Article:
All sectors need looking after
UNEMPLOYMENT will continue to worsen on the Fraser Coast unless the council looks after the private sector as well as its own capital works.
Daniel Poacher, president of the Fraser Coast branch of the Urban Developers Institute of Australia, yesterday welcomed comments by deputy mayor Belinda McNeven acknowledging the council’s responsibility in staving off regional unemployment.
“The UDIA is encouraged by the comments of councillor McNeven acknowledging that unemployment is a serious issue on the Fraser Coast and now we’re looking forward to seeing her blueprint to address unemployment.
“The council has advised that development applications received are down by approximately 30 per cent for the same period last year and on top of this, increased infrastructure charges and the difficulties in obtaining finance have placed further strain on the viability of projects.
“We need the council to find ways provide incentive for some of these projects to kick off. This will provide benefits for a large range of businesses on the Fraser Coast and stimulate our local economy.”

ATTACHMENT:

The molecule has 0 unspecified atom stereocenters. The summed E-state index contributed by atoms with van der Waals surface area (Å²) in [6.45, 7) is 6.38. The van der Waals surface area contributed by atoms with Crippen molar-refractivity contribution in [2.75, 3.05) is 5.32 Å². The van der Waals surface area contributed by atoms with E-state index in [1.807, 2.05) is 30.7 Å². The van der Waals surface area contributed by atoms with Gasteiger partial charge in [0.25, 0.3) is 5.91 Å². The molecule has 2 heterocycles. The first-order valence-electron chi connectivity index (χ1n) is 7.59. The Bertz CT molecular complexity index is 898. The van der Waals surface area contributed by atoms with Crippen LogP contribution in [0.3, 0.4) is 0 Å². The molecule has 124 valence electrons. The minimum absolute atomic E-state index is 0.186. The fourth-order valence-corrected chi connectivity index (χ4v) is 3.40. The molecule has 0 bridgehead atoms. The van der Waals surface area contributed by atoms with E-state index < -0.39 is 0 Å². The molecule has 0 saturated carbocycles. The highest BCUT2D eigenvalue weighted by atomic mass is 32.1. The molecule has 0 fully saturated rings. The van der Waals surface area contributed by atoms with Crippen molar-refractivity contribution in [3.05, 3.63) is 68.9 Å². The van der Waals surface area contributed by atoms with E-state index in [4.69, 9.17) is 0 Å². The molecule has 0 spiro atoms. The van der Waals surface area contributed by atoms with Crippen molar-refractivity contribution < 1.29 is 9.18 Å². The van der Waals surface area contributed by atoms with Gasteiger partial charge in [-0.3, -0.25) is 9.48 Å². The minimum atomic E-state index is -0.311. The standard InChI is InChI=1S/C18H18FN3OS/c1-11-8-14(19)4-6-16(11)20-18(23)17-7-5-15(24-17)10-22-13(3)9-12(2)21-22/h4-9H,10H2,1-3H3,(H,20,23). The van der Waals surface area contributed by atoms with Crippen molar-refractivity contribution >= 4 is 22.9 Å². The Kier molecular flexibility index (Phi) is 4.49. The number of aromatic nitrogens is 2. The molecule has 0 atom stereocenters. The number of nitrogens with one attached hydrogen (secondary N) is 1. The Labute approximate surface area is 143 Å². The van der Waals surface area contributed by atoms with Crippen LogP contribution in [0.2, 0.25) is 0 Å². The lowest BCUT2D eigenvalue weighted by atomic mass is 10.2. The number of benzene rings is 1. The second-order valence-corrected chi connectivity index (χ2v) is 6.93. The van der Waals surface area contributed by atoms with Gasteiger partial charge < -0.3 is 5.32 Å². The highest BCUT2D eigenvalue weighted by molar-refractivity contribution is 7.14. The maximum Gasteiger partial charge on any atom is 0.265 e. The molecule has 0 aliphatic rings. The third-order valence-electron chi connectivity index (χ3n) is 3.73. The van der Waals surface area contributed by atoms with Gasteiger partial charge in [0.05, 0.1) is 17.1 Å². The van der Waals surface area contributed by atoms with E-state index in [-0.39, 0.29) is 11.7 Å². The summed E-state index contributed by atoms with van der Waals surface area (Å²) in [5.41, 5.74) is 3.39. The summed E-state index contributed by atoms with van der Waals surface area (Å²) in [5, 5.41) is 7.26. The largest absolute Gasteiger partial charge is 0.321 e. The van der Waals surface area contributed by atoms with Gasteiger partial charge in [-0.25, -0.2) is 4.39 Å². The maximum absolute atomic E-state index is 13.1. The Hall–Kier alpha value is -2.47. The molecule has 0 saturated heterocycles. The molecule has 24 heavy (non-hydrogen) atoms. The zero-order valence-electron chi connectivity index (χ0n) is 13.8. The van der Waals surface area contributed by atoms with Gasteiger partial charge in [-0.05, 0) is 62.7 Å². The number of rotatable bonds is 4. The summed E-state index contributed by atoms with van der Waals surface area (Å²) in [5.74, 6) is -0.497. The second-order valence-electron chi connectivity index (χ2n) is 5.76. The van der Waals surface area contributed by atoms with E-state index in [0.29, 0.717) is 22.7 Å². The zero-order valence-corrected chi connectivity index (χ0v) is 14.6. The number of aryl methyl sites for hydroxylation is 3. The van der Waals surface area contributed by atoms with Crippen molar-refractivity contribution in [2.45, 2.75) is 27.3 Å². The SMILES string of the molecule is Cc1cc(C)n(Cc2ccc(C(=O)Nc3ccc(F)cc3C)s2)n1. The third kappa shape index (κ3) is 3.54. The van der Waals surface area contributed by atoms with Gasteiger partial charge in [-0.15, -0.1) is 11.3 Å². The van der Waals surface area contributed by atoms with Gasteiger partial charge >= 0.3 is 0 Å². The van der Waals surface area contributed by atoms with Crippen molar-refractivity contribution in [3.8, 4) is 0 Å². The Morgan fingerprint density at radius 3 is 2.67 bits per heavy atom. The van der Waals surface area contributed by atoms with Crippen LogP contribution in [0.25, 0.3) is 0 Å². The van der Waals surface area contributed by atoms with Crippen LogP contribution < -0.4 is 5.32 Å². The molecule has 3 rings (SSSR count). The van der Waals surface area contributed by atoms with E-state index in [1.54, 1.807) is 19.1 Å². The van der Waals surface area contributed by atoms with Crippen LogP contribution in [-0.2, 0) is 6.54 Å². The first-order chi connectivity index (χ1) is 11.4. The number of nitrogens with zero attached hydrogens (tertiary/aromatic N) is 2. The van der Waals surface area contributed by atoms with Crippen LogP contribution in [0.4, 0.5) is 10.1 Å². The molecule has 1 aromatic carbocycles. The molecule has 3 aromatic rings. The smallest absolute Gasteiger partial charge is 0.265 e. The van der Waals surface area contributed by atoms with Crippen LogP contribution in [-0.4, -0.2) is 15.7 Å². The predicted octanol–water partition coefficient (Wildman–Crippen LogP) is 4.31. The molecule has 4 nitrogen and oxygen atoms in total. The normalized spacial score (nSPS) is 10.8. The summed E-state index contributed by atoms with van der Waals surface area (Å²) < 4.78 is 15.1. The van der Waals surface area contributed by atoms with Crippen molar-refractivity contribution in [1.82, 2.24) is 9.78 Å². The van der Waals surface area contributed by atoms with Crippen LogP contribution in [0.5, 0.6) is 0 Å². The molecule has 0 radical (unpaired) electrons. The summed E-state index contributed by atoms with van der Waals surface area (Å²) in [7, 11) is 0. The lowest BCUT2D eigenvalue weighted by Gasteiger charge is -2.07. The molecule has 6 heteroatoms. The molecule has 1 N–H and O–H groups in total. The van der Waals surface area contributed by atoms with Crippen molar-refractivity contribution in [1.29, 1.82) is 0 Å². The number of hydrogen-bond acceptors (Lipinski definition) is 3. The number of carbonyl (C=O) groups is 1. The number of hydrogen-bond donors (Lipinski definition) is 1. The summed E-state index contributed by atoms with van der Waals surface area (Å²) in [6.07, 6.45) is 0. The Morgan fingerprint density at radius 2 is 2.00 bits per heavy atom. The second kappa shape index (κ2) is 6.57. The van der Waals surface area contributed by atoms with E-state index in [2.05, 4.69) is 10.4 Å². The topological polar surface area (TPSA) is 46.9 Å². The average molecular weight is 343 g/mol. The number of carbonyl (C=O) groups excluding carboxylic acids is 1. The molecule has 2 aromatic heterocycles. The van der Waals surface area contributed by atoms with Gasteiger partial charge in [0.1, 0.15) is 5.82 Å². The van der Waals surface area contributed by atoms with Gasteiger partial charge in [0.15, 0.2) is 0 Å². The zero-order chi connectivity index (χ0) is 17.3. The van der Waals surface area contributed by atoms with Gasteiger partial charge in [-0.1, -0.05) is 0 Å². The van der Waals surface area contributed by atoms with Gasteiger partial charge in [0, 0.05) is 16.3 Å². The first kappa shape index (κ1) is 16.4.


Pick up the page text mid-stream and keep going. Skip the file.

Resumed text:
Last week Ms McNeven said the council had bumped up its capital works program, and singled out the $5.5 million upgrade in Main Street.
“It’s excellent to see a local firm win the contract to keep locals employed but this is only a small contribution to the serious unemployment issue being experienced on the Fraser Coast,” Mr Poacher said.
“The development industry is the third largest employer in our region and recent figures show unemployment increased again in the last quarter.
“The link between the jobless figures and a decrease in our standard of living is clear and should be a major concern for all parts of our community.
“With high unemployment comes a broad range of effects from increases in crime to a loss of some essential service providers and businesses, so this should concern the retired population as well as families.”
“Council has a responsibility to provide good policy that allows and facilitates investment and development,” councillor Gerard O’Connell said yesterday.
“While council’s decisions alone do not control the economy it is beholden on councillors as the representatives of the community to do all we can to ensure our economy prospers and there is increased employment.
“The classic example of how we can do this is with infrastructure charges.”